Seven areas of the UK have expressed an interest in hosting a future Grand Depart on the back of Yorkshire’s Tour de France success, a key organiser has revealed.
Welcome to Yorkshire’s chief executive Gary Verity, the man who led Yorkshire’s bid to host the world renowned cycle race, has also told of how he expects millions to back Yorkshire’s cycling efforts in 2015 as they did for Le Tour.
Claiming authorities in Thailand and Germany have also been in contact with Tour owners Amaury Sport Organisation (ASO) over potentially hosting a future Grand Depart, Mr Verity has expressed his vision to capitalise on the summer’s cycling fever by pushing forward the Tour of Yorkshire legacy race.
The three-day event, confirmed as part of the UCI world cycling body’s 2015 calendar from May 1 to 3, will take place over the next three years at least and its figurehead has revealed more to the YEP on its impending arrival.
“Christian Prudhomme (Tour de France race director) was still being contacted by people including Thailand and Germany last week and seven different places in the UK who all say ‘we want what they had in Yorkshire’,” My Verity said.
“It’s cycling and the event itself and how that can put a place on the map if you can take it live on TV in 190 countries in the world.”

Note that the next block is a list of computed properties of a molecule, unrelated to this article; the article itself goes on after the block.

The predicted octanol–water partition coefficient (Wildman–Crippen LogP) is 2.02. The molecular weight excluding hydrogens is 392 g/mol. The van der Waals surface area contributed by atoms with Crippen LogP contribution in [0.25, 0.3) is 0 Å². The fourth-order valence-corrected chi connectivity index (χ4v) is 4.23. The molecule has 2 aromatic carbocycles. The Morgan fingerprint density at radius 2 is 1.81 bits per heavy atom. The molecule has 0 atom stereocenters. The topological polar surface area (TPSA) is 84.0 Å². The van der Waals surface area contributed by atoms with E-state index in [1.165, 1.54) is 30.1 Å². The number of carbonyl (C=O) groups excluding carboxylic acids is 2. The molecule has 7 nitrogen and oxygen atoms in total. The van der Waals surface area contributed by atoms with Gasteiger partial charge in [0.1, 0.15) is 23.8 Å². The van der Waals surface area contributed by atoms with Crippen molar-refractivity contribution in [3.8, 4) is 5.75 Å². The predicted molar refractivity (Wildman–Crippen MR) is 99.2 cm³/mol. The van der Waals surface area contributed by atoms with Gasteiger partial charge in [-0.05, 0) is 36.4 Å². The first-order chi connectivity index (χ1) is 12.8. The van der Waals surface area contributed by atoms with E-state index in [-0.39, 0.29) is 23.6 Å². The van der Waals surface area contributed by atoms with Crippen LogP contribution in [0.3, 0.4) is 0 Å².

Welcome to Yorkshire is now planning next year’s debut Tour of Yorkshire, with key agreements aimed to be in place by November, announcements of start and finish points soon after, and full routes revealed early in the New Year.
Officials from ASO, which will partner Welcome to Yorkshire in running the race, have already visited the region with a view to exploring potential routes. Six start and finish points have been earmarked for the three days of racing but the tourism agency is remaining coy on where exactly it will run.
Mr Verity said: “It’s not going to be the same route every year and we hope it will go to a number of places that the Tour de France didn’t visit, for example the east of Yorkshire and the coast in particular but not exclusively that – like the North York Moors.
“We do have places in mind but because we have a place in mind doesn’t mean to say that it is a done deal.”
He explained that the organisers will not seek Government funding for the race and that deals with sponsors and broadcasters are being pursued in line with a costed business plan, although he was unwilling when asked by the YEP to confirm how much the race will cost to put on.
Stating that the Tour of Yorkshire will be significant but “wont be on the same scale as the Tour de France”, Mr Verity said: “It’s slightly unknown as with all these outdoor events but the model we are working to is that one million people will turn out on the roadside to watch.”